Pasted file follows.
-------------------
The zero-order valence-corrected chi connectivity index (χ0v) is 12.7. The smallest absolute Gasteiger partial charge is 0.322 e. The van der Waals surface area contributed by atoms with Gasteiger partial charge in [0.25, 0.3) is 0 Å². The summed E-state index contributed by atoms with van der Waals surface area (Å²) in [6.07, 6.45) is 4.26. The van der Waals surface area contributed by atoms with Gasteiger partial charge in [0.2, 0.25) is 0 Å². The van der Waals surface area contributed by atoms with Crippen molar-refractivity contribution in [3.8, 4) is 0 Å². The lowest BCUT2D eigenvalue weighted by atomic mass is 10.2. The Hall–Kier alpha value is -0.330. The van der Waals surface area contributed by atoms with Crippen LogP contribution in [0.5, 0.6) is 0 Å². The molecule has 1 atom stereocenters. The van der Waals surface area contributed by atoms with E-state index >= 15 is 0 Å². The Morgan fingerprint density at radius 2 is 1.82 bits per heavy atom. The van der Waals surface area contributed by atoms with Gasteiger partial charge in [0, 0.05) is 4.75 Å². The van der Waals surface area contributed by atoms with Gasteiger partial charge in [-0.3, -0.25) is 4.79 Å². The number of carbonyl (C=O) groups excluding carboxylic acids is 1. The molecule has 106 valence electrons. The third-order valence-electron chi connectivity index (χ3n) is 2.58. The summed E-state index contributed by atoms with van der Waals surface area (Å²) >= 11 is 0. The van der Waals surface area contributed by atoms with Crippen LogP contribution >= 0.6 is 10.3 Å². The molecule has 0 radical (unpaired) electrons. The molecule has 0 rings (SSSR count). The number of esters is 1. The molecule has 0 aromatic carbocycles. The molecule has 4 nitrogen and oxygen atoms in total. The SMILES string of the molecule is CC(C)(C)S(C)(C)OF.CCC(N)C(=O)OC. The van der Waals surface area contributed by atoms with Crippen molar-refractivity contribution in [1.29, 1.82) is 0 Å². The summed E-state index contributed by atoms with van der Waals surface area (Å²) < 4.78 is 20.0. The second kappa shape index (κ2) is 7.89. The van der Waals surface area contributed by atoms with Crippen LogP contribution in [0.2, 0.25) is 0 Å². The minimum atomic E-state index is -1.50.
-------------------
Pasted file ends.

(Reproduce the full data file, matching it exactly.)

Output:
The zero-order valence-corrected chi connectivity index (χ0v) is 12.7. The smallest absolute Gasteiger partial charge is 0.322 e. The van der Waals surface area contributed by atoms with Gasteiger partial charge in [0.25, 0.3) is 0 Å². The summed E-state index contributed by atoms with van der Waals surface area (Å²) in [6.07, 6.45) is 4.26. The van der Waals surface area contributed by atoms with Gasteiger partial charge in [0.2, 0.25) is 0 Å². The van der Waals surface area contributed by atoms with Crippen molar-refractivity contribution in [3.8, 4) is 0 Å². The lowest BCUT2D eigenvalue weighted by atomic mass is 10.2. The Hall–Kier alpha value is -0.330. The van der Waals surface area contributed by atoms with Crippen LogP contribution in [0.5, 0.6) is 0 Å². The molecule has 1 atom stereocenters. The van der Waals surface area contributed by atoms with E-state index >= 15 is 0 Å². The Morgan fingerprint density at radius 2 is 1.82 bits per heavy atom. The van der Waals surface area contributed by atoms with Gasteiger partial charge in [0, 0.05) is 4.75 Å². The van der Waals surface area contributed by atoms with Gasteiger partial charge in [-0.3, -0.25) is 4.79 Å². The number of carbonyl (C=O) groups excluding carboxylic acids is 1. The molecule has 106 valence electrons. The third-order valence-electron chi connectivity index (χ3n) is 2.58. The summed E-state index contributed by atoms with van der Waals surface area (Å²) >= 11 is 0. The van der Waals surface area contributed by atoms with Crippen LogP contribution >= 0.6 is 10.3 Å². The molecule has 0 radical (unpaired) electrons. The molecule has 0 rings (SSSR count). The number of esters is 1. The molecule has 0 aromatic carbocycles. The molecule has 4 nitrogen and oxygen atoms in total. The SMILES string of the molecule is CC(C)(C)S(C)(C)OF.CCC(N)C(=O)OC. The van der Waals surface area contributed by atoms with Crippen molar-refractivity contribution in [1.29, 1.82) is 0 Å². The summed E-state index contributed by atoms with van der Waals surface area (Å²) < 4.78 is 20.0. The second kappa shape index (κ2) is 7.89. The van der Waals surface area contributed by atoms with Crippen LogP contribution in [0.2, 0.25) is 0 Å². The minimum atomic E-state index is -1.50.